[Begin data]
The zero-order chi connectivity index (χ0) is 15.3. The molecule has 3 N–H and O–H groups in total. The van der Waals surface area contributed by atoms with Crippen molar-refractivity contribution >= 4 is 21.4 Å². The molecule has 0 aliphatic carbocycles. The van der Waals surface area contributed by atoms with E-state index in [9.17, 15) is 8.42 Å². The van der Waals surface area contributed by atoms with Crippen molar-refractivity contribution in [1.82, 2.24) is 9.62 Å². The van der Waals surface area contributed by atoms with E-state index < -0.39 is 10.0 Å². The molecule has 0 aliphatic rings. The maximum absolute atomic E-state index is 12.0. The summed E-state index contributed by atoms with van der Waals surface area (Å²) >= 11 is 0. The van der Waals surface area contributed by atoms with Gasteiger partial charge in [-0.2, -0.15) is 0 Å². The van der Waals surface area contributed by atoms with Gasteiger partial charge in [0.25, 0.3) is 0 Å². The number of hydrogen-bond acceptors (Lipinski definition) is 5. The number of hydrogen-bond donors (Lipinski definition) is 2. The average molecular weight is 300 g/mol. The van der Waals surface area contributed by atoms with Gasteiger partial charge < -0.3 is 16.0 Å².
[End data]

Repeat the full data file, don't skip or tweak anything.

The zero-order chi connectivity index (χ0) is 15.3. The molecule has 3 N–H and O–H groups in total. The van der Waals surface area contributed by atoms with Crippen molar-refractivity contribution >= 4 is 21.4 Å². The molecule has 0 aliphatic carbocycles. The van der Waals surface area contributed by atoms with E-state index in [9.17, 15) is 8.42 Å². The van der Waals surface area contributed by atoms with Crippen molar-refractivity contribution in [1.82, 2.24) is 9.62 Å². The van der Waals surface area contributed by atoms with E-state index < -0.39 is 10.0 Å². The molecule has 0 aliphatic rings. The maximum absolute atomic E-state index is 12.0. The summed E-state index contributed by atoms with van der Waals surface area (Å²) >= 11 is 0. The van der Waals surface area contributed by atoms with Gasteiger partial charge in [-0.2, -0.15) is 0 Å². The van der Waals surface area contributed by atoms with Gasteiger partial charge in [0.25, 0.3) is 0 Å². The number of hydrogen-bond acceptors (Lipinski definition) is 5. The number of hydrogen-bond donors (Lipinski definition) is 2. The average molecular weight is 300 g/mol. The van der Waals surface area contributed by atoms with Gasteiger partial charge < -0.3 is 16.0 Å².